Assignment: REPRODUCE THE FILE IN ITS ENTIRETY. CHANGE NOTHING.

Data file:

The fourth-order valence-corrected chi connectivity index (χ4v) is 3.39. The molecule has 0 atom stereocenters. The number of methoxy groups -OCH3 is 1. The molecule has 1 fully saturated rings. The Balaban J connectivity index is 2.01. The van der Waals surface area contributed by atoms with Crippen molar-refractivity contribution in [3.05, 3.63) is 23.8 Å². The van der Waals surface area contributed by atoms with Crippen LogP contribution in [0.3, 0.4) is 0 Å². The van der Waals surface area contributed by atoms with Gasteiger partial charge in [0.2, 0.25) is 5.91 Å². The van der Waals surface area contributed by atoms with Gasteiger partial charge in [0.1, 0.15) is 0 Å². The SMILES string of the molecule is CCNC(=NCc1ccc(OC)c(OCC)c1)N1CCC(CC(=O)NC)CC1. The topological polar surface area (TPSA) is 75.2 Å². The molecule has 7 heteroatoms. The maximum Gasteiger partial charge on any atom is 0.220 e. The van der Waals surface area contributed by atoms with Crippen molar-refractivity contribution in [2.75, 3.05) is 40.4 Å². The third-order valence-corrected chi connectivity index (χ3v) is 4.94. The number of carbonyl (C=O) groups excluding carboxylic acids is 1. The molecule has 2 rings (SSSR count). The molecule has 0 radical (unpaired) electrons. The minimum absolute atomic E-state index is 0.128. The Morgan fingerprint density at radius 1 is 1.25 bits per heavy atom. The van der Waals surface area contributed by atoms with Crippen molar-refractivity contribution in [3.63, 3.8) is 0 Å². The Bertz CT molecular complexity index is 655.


The fourth-order valence-corrected chi connectivity index (χ4v) is 3.39. The molecule has 0 atom stereocenters. The number of methoxy groups -OCH3 is 1. The molecule has 1 fully saturated rings. The Balaban J connectivity index is 2.01. The van der Waals surface area contributed by atoms with Crippen molar-refractivity contribution in [3.05, 3.63) is 23.8 Å². The van der Waals surface area contributed by atoms with Crippen LogP contribution in [0.3, 0.4) is 0 Å². The van der Waals surface area contributed by atoms with Gasteiger partial charge in [0.2, 0.25) is 5.91 Å². The van der Waals surface area contributed by atoms with Gasteiger partial charge in [0.1, 0.15) is 0 Å². The SMILES string of the molecule is CCNC(=NCc1ccc(OC)c(OCC)c1)N1CCC(CC(=O)NC)CC1. The topological polar surface area (TPSA) is 75.2 Å². The molecule has 7 heteroatoms. The maximum Gasteiger partial charge on any atom is 0.220 e. The van der Waals surface area contributed by atoms with Crippen molar-refractivity contribution in [2.75, 3.05) is 40.4 Å². The third-order valence-corrected chi connectivity index (χ3v) is 4.94. The number of carbonyl (C=O) groups excluding carboxylic acids is 1. The molecule has 2 rings (SSSR count). The molecule has 0 radical (unpaired) electrons. The minimum absolute atomic E-state index is 0.128. The Morgan fingerprint density at radius 1 is 1.25 bits per heavy atom. The van der Waals surface area contributed by atoms with Crippen molar-refractivity contribution in [3.63, 3.8) is 0 Å². The Bertz CT molecular complexity index is 655.